Lack of Press Freedom Mars Lao Media Anniversary


2015.08.17
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laos-media-and-publication-day-aug-2015-1000.jpg Attendees view an exhibition booth during an event to mark the 65th anniversary of Lao Media and Publication Day in Vientiane, Aug. 13, 2015.
RFA

Reporters in Laos must cover the news in greater depth, an official said as the country marked the 65th anniversary of Media and Publication Day, but sources claim journalists are hamstrung by a lack of press freedom in the communist nation, with the public increasingly turning to social media for information.

At a ceremony on Aug. 13 in the capital Vientiane, Lao Minister of Information, Culture and Tourism Bosengkham Vongdala reviewed achievements made by the country’s Media and Publication sector over the last 65 years as the voice of the Communist Party, the State and the People of Laos.

He applauded the sector’s work in popularizing party policies and government laws, and its efforts in “rejecting false allegations,” while also providing a forum for strengthening democracy and human rights in the nation.

Somsanouk Mixay, vice chairman of the Lao Journalist Association, acknowledged that while the Lao media had made many improvements over the previous 65 years, it still faces difficulties that it must overcome.

“Our limitations come from the fact that we [media] censor ourselves too much—we must be more open,” he told RFA’s Lao Service.

“The government often blames the media for not going deeper into negative issues, such as corruption, which should be brought into the light.”

Somsanouk said the media currently focuses too much on “protocol news,” such as details of meetings.

“It is not necessary to report this kind of news, as it is better to have more in-depth news items which people find more interesting,” he said.

journalists must improve their skills and our media must develop further. We have to talk about our problems not simply for criticizing here and there, but for further improvement, progress and development.”

Lack of relevant coverage

But members of the public said limitations of the media in Laos stem from its inability to cover issues that are more relevant to the people, such as the negative impacts of central government policies at the local level.

One resident of Vientiane told RFA that the public hardly ever sees Lao journalists conduct live reports from the field, and rarely provide news analysis.

“Imagine if there was a flood and journalists interviewed local people on the cause of the problem and what should be done to resolve it? That is the limitation—the government will not allow a free press to operate in such a way,” the source said, speaking on condition of anonymity.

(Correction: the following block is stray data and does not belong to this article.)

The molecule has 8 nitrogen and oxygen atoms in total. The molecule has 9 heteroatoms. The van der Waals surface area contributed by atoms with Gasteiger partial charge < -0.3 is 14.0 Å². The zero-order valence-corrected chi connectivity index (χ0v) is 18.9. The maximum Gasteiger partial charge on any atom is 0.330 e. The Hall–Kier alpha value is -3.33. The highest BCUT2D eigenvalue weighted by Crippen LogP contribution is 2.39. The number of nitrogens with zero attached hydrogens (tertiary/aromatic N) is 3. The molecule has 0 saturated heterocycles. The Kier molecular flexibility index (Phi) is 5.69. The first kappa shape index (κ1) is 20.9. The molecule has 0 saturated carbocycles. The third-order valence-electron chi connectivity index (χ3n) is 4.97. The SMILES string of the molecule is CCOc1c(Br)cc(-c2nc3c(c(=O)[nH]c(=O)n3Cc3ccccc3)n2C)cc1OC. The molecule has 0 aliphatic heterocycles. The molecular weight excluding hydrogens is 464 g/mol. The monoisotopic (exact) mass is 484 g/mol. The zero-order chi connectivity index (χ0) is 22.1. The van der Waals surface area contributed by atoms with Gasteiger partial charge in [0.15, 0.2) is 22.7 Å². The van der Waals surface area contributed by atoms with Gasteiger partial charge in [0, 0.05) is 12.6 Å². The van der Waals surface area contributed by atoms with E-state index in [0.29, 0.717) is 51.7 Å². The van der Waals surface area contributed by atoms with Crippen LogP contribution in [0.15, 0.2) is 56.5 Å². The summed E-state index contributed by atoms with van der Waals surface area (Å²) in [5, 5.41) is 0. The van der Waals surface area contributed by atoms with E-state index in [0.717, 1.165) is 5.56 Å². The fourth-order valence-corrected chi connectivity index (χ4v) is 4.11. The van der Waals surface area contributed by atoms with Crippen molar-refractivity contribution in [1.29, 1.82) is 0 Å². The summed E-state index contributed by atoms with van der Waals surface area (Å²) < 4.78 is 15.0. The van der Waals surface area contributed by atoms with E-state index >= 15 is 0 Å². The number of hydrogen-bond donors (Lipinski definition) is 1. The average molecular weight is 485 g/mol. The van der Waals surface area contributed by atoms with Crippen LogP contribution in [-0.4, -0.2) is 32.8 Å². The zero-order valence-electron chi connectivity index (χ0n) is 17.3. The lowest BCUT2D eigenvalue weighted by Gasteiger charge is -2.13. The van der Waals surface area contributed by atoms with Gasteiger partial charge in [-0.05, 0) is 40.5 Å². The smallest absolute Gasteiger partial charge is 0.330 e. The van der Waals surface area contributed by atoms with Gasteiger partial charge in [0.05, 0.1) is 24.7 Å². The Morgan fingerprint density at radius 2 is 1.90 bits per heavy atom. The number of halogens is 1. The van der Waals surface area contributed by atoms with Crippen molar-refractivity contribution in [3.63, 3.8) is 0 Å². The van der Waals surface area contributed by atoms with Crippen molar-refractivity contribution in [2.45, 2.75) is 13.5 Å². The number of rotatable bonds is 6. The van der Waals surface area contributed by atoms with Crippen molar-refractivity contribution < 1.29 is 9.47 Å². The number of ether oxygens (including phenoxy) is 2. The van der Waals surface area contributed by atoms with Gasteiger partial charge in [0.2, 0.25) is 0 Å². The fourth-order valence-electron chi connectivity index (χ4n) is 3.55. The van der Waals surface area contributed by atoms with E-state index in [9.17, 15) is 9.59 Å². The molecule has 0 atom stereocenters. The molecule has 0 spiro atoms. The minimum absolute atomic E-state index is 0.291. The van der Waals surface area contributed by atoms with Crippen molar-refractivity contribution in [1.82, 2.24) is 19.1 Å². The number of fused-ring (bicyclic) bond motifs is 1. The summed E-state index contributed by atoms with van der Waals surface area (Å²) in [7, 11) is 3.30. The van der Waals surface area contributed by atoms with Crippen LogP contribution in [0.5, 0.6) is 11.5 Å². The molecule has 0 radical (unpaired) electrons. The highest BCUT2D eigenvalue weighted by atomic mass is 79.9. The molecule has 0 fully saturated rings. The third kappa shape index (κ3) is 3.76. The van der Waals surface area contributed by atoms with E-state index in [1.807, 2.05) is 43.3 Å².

“If there was a free press, it would generate public interest, but local journalists are very sensitive in their reporting because they are scared it will go against party guidelines and policy. This results in a lack of interesting angles, and not many Lao people are interested in the news.”

Another resident of Vientiane told RFA that the Lao media largely parrots the government.

“Throughout the last 65 years, the Lao media has never reported the real issues facing the Lao people—only the issues that the government considers important,” he said.

Media and the law

The Lao constitution guarantees freedom of the press, but in practice the government controls nearly all print and broadcast news, and while the country passed a new press law in collaboration with international donors in 2008, it has had little practical effect on conditions for journalists.

Amid these restrictions, the Lao public is increasingly turning to social media, such as Facebook, to consume uncensored and timely news, sources said, but the trend has policymakers concerned because of their relative lack of control over the medium.

In September last year, Lao Prime Minister Thongsing Thammavong signed Decree No. 327 into law, prohibiting online criticism of the government and the ruling communist party, and setting out stiff penalties for netizens and Internet service providers who violate controls.

Under the decree, which took effect on Oct. 1, netizens face criminal charges for publishing “untrue information” about policies of the ruling Lao People's Revolutionary Party or the Lao government for the purpose of “undermining … the country.”

In May, authorities arrested a woman after photos she took of alleged police extortion were posted to Facebook, while in June, a second woman was detained for posting a document to the website which purportedly showed a decision by a local official granting a controversial land concession to a developer, prompting online criticism.

The number of Facebook users soared from 200,000 in 2012 to 530,000 as of May last year—82 percent of whom are under 30 years old, according to the Lao National Internet Centre.

Poorly ranked

Paris-based media watchdog Reporters Without Border dropped Laos three spots to rank 171st out of 180 countries in its 2014 World Press Freedom index.

Washington-based Freedom House labeled the country “Not Free” in its 2014 Freedom of the Press report, noting that officials provide content guidelines for newspapers, post-publication monitoring of content is routine, and outlets can be penalized for covering issues that fall outside the guidelines.

“As a result, journalists write primarily about anodyne topics, and the vast majority practice self-censorship,” the report said.

According to the Ministry of Information Culture and Tourism, there are now 27 newspapers in Laos—printed in Lao, English and French—and 40 television stations, three of which are privately operated.

Reported by RFA’s Lao Service. Translated by Ounkeo Souksavanh. Written in English by Joshua Lipes.

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